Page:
The Many Afterlives of the Sunflower Movement?

Key information

7:00 pm to 9:00 pm
Main Building, SOAS University of London, 10 Thornhaugh St, London WC1H 0XG
Djam Lecture Theatre (DLT)

About this event

The Sunflower Movement will soon approach its ten years anniversary next year.

Since then, one has seen a number of major shifts in Taiwanese political life, including the DPP under Tsai Ing-wen winning the presidency in 2016, which also proved the first time that a non-KMT political party held the majority in the Taiwanese legislature.

The DPP is sometimes seen as sweeping to power on the basis of momentum after the movement, with the movement seen as marking the entrance into politics of a generation of Taiwanese young people. That being said, in the years since 2014, one has seen the eclipse of third party projects that originated out of the Sunflower Movement, as well as criticisms of the “commodification” of the movement as a brand.

As we near years on, then, are we entering a “post-Sunflower” period? Or is that the movement has had a number of unexpected afterlives, which point to its continued influence?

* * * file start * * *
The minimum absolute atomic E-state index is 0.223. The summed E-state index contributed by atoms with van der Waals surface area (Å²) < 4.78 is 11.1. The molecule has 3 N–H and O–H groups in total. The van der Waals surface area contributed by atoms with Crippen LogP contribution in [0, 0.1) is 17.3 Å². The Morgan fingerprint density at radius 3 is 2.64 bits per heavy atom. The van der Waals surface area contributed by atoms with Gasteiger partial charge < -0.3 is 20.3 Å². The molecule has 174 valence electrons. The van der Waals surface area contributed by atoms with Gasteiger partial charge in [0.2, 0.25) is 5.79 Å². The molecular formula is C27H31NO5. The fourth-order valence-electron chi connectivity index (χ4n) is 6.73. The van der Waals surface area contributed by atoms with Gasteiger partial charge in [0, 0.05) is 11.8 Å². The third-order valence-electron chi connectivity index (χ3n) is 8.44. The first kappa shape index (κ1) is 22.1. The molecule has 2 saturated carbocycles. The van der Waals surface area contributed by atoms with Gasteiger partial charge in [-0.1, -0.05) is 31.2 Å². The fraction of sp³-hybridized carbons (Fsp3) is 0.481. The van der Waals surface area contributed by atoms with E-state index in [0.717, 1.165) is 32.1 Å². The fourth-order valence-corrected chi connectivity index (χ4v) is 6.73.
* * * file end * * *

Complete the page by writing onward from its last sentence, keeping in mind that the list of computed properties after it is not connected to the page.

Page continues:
Speaker's Biography

Brian Hioe

Brian Hioe is one of the founding editors of New Bloom, an online magazine covering activism and youth politics in Taiwan and the Asia Pacific, founded in Taiwan in 2014 in the wake of the Sunflower Movement.

He is a freelance journalist, as well as a translator. Hioe has an MA in East Asian Languages and Cultures from Columbia University and graduated from New York University with majors in History, East Asian Studies, and English Literature. He was Democracy and Human Rights Service Fellow at the Taiwan Foundation for Democracy from 2017 to 2018 and is currently a Non-Resident Fellow at the University of Nottingham's Taiwan Studies Programme.